Nabokov’s Favorite Word is Mauve by Ben Blatt

Nabakovs Favorite Word Is Mauve


Goodreads: Nabokov’s Favorite Word is Mauve: What the Numbers Reveal about the Classics, Bestsellers, and our Own Writing
Series: None
Source: Purchased
Published: March 14, 2017

Official Summary

Data meets literature in this playful and informative look at our favorite authors and their masterpieces.

There’s a famous piece of writing advice—offered by Ernest Hemingway, Stephen King, and myriad writers in between—not to use -ly adverbs like “quickly” or “fitfully.” It sounds like solid advice, but can we actually test it? If we were to count all the -ly adverbs these authors used in their careers, do they follow their own advice compared to other celebrated authors? What’s more, do great books in general—the classics and the bestsellers—share this trait?

In Nabokov’s Favorite Word Is Mauve, statistician and journalist Ben Blatt brings big data to the literary canon, exploring the wealth of fun findings that remain hidden in the works of the world’s greatest writers. He assembles a database of thousands of books and hundreds of millions of words, and starts asking the questions that have intrigued curious word nerds and book lovers for generations: What are our favorite authors’ favorite words? Do men and women write differently? Are bestsellers getting dumber over time? Which bestselling writer uses the most clichés? What makes a great opening sentence? How can we judge a book by its cover? And which writerly advice is worth following or ignoring?


In his author bio, Ben Blatt refers to himself as a “data journalist,” but the type of work he does in Nabokov’s Favorite Word is Mauve reminds me of some of the tasks that scholars and graduate students are working on in the digital humanities.  The anecdote that Blatt opens with, explaining how two scholars used statistics to determine the authors of some of the essays in the Federalist Papers in 1963, is one good example.  Digital tools can make answering some of our pressing questions about writing, reading, and authorship so much faster, and Blatt demonstrates how.

The book is divided into different topics, and I admit some are more interesting than others.  I particularly enjoyed the first chapter, “Use Sparingly,” where Blatt investigates whether the old writing advice “use -ly adverbs minimally” is “good” advice.  (Of course that will always be somewhat subjective, but he takes a look at classic authors, generally deemed “good” authors, to see see if they tend to follow this rule.  Frequently he analyzes fan fiction to get a sense of how more amateur writing compares.)  His conclusions on this and similar writing advice questions can be useful to writers looking to improve their own work.  I also had fun watching Blatt analyze whether authors follow their own writing advice, or whether they’re full of hot air.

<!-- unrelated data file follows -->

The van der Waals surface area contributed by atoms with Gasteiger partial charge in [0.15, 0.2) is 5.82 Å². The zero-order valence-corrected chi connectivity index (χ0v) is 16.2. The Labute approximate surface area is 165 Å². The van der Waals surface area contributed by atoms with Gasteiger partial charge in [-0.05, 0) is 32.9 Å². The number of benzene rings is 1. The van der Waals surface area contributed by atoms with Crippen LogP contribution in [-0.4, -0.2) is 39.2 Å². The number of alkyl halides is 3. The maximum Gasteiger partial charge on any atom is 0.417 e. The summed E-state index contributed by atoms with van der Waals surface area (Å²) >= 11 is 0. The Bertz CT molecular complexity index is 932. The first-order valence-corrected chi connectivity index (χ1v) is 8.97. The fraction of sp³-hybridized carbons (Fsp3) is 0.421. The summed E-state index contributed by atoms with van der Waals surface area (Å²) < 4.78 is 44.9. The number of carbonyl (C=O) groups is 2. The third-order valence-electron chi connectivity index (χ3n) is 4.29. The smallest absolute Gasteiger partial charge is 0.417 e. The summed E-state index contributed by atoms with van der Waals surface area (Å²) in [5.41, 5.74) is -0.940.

Blatt also delves into issues of co-authorship, such as: Can you tell who wrote “most” of the book that has two author names on the cover?  (Or just one name, with an uncredited ghost writer?)  And he addresses questions of readership, such as whether the books on the new York Times Bestseller list are getting less complex.  (Spoiler: They are.)  Blatt covers an interesting array of topics, leaving much of the analysis open to the reader.  (Does it matter that todya’s bestsellers are written at a lower grade level than in previous decades?)

My least favorite chapter was “How to Judge a Book by Its Cover.”  While a lot of Blatt’s points are fascinating, occasionally he stumbles onto the obvious, and that was the most true in this chapter.  He takes pages just to point out that the more famous you are as an author, the bigger your name tends to be on the cover of your books.  Well…duh.  Of course, he attaches numbers to the issue (What percentage of the cover does your name take up?  What’s the largest your name is ever likely to be?), but overall I didn’t think the issue was worth going on about.

This is a fascinating book. From here, I think the only real questions are what we, as readers, will do with the information Blatt provides.  Highly recommended (particularly for those of you looking to read more nonfiction!  It’s a book about books!).

4 stars Briana


4 thoughts on “Nabokov’s Favorite Word is Mauve by Ben Blatt

  1. theorangutanlibrarian says:

    Well gotta admit I’m super intrigued about whether authors follow their own advice on the “-ly” thing or how often writers of classics use it (though I don’t think this should necessarily determine people’s decisions as language usage has changed in the last couple of hundred years- so while I am definitely keen on people resurrecting many techniques, I wouldn’t say all will fit a modern style). I think I can guess authors of classics (or just professional authors) use adverbs less than fanfic though 😉 It does sound really good and I’m definitely intrigued- though I’m loling about how he states the obvious about book marketing 😉 Awesome review!!

    Liked by 1 person

  2. Books, Vertigo and Tea says:

    I love that this provides such a different perspective on the entire reading and writing process! I do agree with Orangutan that the use of language has certainly evolved, so it could be interesting to see how some of the classics compare to more recent authors in terms of writing and adverb usage 😉

    I laughed at “Are bestsellers getting dumber over time?”. I ask myself this often!


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